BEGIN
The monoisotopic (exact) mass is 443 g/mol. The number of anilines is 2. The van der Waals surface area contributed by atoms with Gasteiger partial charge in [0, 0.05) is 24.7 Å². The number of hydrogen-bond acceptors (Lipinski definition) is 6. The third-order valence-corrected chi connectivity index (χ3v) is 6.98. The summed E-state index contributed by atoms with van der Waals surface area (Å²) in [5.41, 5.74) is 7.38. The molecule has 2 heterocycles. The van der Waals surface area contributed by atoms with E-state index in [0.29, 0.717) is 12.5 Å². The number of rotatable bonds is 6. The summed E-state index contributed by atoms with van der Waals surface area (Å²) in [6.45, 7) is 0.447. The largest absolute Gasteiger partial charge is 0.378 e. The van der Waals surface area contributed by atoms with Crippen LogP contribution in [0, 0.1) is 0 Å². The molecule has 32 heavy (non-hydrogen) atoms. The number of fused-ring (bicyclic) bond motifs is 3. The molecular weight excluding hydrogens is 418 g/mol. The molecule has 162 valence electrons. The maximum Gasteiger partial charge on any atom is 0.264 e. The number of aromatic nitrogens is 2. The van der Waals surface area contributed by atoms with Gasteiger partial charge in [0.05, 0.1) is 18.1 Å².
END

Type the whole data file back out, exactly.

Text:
The monoisotopic (exact) mass is 443 g/mol. The number of anilines is 2. The van der Waals surface area contributed by atoms with Gasteiger partial charge in [0, 0.05) is 24.7 Å². The number of hydrogen-bond acceptors (Lipinski definition) is 6. The third-order valence-corrected chi connectivity index (χ3v) is 6.98. The summed E-state index contributed by atoms with van der Waals surface area (Å²) in [5.41, 5.74) is 7.38. The molecule has 2 heterocycles. The van der Waals surface area contributed by atoms with E-state index in [0.29, 0.717) is 12.5 Å². The number of rotatable bonds is 6. The summed E-state index contributed by atoms with van der Waals surface area (Å²) in [6.45, 7) is 0.447. The largest absolute Gasteiger partial charge is 0.378 e. The van der Waals surface area contributed by atoms with Crippen LogP contribution in [0, 0.1) is 0 Å². The molecule has 32 heavy (non-hydrogen) atoms. The number of fused-ring (bicyclic) bond motifs is 3. The molecular weight excluding hydrogens is 418 g/mol. The molecule has 162 valence electrons. The maximum Gasteiger partial charge on any atom is 0.264 e. The number of aromatic nitrogens is 2. The van der Waals surface area contributed by atoms with Gasteiger partial charge in [0.05, 0.1) is 18.1 Å².